Fort to Sea: Trail Mix

After the farmland, we entered woods, but the trail remained well-maintained and graveled almost the whole way. Almost immediately we found a nice pit toilet and signs: 3 miles to Ft. Clatsop; 3 miles to Sunset Beach. Halfway there, and they gave us a potty break! Then we followed a meandering stream along the side of a valley, eventually climbing to the top of the valley for an overlook.
Fort to Sea: Overlook

The overlook was about 2.5 miles from the ocean, but it looks very far away. We gazed out for a while, ate trail mix, and moved on. The trail changed to a wide graveled road that led us almost all the way down to the road. We cross the road, meandered for about 1/4 mile (just long enough for us to wonder whether we really were near the visitor’s center), and voila!
Fort to Sea: Ft. Clatsop Visitor's Center
When we went inside, one of the rangers asked if we had a national forest pass. We were confused: Why would we need a pass? We’d just walked here from somewhere else, didn’t plan on doing anything on national forest land, and intended to turn around and walk back. Once the ranger understood our plan, she agreed we didn’t need a pass after all, but she said she hoped we’d come back and see the fort some time. So now I’ve been by Fort Clatsop twice and never seen it yet.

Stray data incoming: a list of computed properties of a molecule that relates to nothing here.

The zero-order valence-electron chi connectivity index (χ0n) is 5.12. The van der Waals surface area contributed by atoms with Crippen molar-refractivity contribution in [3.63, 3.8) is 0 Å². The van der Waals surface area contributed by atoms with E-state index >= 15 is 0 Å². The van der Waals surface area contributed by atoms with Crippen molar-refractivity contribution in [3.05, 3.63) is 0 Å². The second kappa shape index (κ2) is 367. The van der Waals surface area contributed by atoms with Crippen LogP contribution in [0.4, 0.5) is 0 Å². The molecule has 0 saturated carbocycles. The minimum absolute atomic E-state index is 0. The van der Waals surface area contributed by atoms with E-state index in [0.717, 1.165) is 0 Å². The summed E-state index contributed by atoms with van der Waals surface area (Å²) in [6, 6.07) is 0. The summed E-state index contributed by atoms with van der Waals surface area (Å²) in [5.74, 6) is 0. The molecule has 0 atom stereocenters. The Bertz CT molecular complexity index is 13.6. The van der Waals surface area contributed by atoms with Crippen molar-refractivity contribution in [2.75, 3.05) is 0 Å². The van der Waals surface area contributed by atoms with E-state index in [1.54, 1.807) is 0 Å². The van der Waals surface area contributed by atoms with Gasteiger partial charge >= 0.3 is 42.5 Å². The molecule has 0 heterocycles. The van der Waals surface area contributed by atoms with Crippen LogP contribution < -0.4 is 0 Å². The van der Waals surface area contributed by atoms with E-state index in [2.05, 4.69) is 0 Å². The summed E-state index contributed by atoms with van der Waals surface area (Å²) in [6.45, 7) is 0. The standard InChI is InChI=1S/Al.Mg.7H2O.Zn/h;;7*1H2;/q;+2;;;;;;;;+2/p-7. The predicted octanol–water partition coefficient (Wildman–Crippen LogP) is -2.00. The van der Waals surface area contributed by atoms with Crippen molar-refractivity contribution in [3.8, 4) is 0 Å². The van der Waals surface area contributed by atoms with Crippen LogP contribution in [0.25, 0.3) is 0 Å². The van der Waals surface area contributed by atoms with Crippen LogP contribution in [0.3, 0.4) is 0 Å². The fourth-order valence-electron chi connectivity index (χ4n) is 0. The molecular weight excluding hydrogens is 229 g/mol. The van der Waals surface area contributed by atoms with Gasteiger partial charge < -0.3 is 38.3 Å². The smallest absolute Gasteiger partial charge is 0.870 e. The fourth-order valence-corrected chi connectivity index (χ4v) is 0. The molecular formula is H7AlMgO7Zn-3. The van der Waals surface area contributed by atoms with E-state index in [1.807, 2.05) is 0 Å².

We used the visitor center’s facilities (aahhh, water to wash your hands!), ate lunch, and did the whole hike again — backwards! Actually, we took a the Alder Creek Loop up to the outlook, but after that it was all the same, and we didn’t walk backwards at all. too risky. Instead we walked normally and talked about number theory and different types of elves in Middle Earth. The cows had moved and were standing around one of the pass-throughs, which made us nervous. They kept eyeing us suspiciously, like they thought we’d come to steal their hay or something. We crept through carefully, only getting partly covered in 1:1 cow poop:mud goo. My boots need a good cleaning.

Here we are after 12.25 miles and 4 hours, back where we started:
Fort to Sea: End (Ian)

Fort to Sea: End (Katie)

Overall we agreed the Fort to Sea trail was a really excellent one. It had lots of different landscapes, from pastures — which you saw up close! — to lots of different types of forest to water meadow to regular meadow. Enough landmarks appeared along the way to keep it interesting, too. First you walk 2 miles and get to the Highway 101 underpass; then another mile and you get to the halfway bathrooms; another 1.5 miles takes you to the overlook, etc. It felt less like 6 miles each way than only a mile or mile and half to the next interesting point. Also, it was quite flat compared to the Tillamook Head hike, sticking closely to valleys and not needlessly hurtling over high points just for the heck of it. That made it a fairly easy 12 miles, coming in at just under 4 hours, excluding stops. I’m pretty sure we’ll be doing that hike again.